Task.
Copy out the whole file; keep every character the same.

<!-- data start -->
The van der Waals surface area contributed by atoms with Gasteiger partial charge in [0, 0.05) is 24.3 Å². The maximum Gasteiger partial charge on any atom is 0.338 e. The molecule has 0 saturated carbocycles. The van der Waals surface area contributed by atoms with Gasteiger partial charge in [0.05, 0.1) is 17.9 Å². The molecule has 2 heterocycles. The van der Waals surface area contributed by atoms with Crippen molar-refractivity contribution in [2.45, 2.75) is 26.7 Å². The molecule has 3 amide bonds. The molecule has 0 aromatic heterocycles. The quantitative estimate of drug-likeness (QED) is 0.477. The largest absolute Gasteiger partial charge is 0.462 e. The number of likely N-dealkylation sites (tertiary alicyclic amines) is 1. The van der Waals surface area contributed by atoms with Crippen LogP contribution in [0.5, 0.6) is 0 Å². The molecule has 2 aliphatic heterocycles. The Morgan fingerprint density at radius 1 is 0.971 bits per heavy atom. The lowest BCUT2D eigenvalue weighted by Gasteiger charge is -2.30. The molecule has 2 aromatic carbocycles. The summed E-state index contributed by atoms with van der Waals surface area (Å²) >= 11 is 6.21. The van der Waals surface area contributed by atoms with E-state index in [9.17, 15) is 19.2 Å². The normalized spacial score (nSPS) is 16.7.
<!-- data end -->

The van der Waals surface area contributed by atoms with Gasteiger partial charge in [0, 0.05) is 24.3 Å². The maximum Gasteiger partial charge on any atom is 0.338 e. The molecule has 0 saturated carbocycles. The van der Waals surface area contributed by atoms with Gasteiger partial charge in [0.05, 0.1) is 17.9 Å². The molecule has 2 heterocycles. The van der Waals surface area contributed by atoms with Crippen molar-refractivity contribution in [2.45, 2.75) is 26.7 Å². The molecule has 3 amide bonds. The molecule has 0 aromatic heterocycles. The quantitative estimate of drug-likeness (QED) is 0.477. The largest absolute Gasteiger partial charge is 0.462 e. The number of likely N-dealkylation sites (tertiary alicyclic amines) is 1. The van der Waals surface area contributed by atoms with Crippen LogP contribution in [0.5, 0.6) is 0 Å². The molecule has 2 aliphatic heterocycles. The Morgan fingerprint density at radius 1 is 0.971 bits per heavy atom. The lowest BCUT2D eigenvalue weighted by Gasteiger charge is -2.30. The molecule has 2 aromatic carbocycles. The summed E-state index contributed by atoms with van der Waals surface area (Å²) >= 11 is 6.21. The van der Waals surface area contributed by atoms with E-state index in [9.17, 15) is 19.2 Å². The normalized spacial score (nSPS) is 16.7.